Why Tennessee basketball deserves credit for disappointing
Tennessee’s basketball season ended without a tournament bid for a third straight season on Sunday night.
That’s how most everyone expected it would end before the season started, when Tennessee was picked to finish 13th out of the 14 teams in the SEC.
But the young Vols played so well at times this season, a .500 record ended up feeling like a disappointment to the players and fans.
UT’s 16-16 season exceeded expectations, particularly with a schedule that ranked No. 21 in the nation, according KenPom.com.
The Vols began the 2016 season with nine newcomers, lacking size and experience on the front line, and short on proven perimeter shooting.
It certainly seemed like a formula for a horrific second season for coach Rick Barnes, who was 15-19 overall and 6-12 in the SEC (12th) his first season in Knoxville.
Instead, 6-foot-5 freshman Grant Williams emerged as one of the SEC’s most promising young interior players.
Barnes seemed to squeeze maximum effort out of his team, juggling lineups and going with the hot hands.
Senior Robert Hubbs lll led the way throughout most of the season, growing into the type of player many expected the when Vols signed him as a 5-star prospect.
Hubbs shined bright with 21 points and 6 rebounds in Tennessee’s 73-71 near-miss at North Carolina, and then he scored 25 in the Vols’ marquee win of the season, 82-80 over Kentucky.
Alas, Hubbs needed to have a swollen knee drained the final month of the season, causing him to miss practices and his performance to drop off.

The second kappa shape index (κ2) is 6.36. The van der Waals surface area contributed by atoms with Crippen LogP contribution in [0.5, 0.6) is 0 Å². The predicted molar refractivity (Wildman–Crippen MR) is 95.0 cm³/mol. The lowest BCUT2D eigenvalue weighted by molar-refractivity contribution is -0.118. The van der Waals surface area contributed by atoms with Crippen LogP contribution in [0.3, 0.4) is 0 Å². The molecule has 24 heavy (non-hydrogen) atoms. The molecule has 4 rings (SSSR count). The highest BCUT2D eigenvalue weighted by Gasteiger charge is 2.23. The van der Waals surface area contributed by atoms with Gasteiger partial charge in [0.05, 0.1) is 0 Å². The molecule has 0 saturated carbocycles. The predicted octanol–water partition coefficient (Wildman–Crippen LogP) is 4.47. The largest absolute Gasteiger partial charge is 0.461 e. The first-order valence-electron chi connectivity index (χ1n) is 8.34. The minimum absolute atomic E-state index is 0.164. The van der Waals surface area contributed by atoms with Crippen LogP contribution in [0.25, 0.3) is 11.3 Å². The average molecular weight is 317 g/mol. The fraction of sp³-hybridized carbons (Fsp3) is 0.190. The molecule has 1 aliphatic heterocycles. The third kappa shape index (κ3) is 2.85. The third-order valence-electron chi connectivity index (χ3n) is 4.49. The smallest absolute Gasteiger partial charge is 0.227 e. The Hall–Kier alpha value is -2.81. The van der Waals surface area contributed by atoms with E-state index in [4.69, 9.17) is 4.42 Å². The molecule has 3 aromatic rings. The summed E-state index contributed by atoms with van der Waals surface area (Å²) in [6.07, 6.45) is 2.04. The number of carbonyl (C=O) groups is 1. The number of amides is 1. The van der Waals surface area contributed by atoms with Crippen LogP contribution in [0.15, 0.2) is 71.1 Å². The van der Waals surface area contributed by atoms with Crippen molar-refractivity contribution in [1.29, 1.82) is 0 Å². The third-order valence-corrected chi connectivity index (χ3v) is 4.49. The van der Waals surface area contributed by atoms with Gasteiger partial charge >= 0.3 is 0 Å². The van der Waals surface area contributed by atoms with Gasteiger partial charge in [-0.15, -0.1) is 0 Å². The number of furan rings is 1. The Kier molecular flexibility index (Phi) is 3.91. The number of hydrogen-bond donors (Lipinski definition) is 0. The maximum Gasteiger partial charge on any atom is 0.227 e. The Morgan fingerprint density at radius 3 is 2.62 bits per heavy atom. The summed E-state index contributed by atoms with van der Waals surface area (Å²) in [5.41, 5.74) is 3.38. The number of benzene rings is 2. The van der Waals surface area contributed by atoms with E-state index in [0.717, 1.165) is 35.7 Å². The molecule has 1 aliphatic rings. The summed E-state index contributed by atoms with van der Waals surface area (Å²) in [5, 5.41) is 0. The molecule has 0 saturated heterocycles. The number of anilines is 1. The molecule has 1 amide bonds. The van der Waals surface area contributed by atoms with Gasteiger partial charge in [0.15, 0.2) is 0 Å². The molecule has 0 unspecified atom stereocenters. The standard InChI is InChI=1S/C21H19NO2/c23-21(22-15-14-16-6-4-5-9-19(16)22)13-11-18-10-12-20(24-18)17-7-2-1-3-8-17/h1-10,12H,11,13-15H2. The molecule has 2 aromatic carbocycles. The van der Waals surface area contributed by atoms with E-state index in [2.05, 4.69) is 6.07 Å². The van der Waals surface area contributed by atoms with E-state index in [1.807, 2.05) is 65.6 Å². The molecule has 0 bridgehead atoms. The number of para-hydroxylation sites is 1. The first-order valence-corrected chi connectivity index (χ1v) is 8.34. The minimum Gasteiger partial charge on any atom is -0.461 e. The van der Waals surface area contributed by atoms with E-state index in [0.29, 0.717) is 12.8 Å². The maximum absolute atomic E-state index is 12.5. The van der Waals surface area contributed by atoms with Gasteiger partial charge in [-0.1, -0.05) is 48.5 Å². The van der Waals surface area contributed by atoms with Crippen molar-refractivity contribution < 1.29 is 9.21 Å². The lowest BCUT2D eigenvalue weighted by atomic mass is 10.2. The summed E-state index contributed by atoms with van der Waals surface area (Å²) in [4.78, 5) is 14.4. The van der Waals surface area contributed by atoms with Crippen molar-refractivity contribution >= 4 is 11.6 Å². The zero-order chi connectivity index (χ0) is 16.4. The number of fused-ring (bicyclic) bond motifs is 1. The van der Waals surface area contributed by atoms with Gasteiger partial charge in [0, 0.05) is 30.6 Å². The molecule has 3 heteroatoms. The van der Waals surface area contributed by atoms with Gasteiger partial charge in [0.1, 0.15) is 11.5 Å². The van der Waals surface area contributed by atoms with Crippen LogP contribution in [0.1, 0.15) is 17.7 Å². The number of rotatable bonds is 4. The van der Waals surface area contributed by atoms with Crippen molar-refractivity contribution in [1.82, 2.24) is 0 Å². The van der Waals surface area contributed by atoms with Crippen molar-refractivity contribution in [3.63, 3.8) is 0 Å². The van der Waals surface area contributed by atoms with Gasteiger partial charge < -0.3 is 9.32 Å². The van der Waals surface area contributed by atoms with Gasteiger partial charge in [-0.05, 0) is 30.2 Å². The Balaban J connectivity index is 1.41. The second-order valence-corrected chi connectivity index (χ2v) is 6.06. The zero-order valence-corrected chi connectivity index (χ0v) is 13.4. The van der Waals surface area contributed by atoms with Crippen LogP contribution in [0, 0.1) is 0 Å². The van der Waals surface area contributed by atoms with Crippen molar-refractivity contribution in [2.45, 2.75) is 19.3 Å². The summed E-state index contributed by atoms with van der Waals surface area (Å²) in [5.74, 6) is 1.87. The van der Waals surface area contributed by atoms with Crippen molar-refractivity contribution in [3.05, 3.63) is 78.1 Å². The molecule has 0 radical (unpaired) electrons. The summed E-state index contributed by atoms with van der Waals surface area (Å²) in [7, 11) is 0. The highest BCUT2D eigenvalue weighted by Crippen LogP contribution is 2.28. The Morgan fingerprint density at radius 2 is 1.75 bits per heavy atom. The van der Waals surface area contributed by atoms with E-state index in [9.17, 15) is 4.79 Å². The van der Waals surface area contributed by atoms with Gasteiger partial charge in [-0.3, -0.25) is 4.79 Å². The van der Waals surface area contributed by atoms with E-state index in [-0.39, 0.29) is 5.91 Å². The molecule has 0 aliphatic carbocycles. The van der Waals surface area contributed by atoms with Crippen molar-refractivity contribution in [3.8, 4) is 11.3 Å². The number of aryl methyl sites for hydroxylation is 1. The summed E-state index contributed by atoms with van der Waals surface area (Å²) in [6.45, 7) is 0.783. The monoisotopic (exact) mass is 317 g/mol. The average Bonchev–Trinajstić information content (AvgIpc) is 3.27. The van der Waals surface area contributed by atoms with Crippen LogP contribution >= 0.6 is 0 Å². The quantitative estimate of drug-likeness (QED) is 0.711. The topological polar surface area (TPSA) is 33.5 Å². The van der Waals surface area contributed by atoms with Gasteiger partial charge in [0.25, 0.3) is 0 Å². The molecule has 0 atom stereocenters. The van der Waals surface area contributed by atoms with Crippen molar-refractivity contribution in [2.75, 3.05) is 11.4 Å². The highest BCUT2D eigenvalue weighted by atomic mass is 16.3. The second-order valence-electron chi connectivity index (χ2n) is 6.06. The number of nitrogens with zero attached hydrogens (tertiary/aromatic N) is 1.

It was the final straw for a young team that had lost its top rebounder (John Fulkerson, elbow injury) in December, and its most explosive scorer (Detrick Mostella, dismissal) in January.
After playing its way on the NCAA Tournament bubble — the Vols’ RPI rank getting as high as No. 34 and ESPN’s bracketology projecting them in the field — Tennessee lost 7 of its final 10 games.
The flu bug swept through the team the final two weeks, sidelining starting shooting guard Jordan Bowden, and just about the time Shembari Phillips emerged as a defensive stopper, he sprained his ankle and missed the SEC Tournament.
Tennessee started four different lineups the final four games of the season.
When the final seconds ticked off — Admiral Schofield’s 3-pointer falling short in the 59-57 loss to Georgia — the Vols had four freshmen and a sophomore on the floor.
It was a young team that overachieved early and faded late, showing just enough promise for fans to be optimistic before suffering a disappointing end.
At the very least, Tennessee men’s basketball made its fans care enough to feel something instead of be indifferent.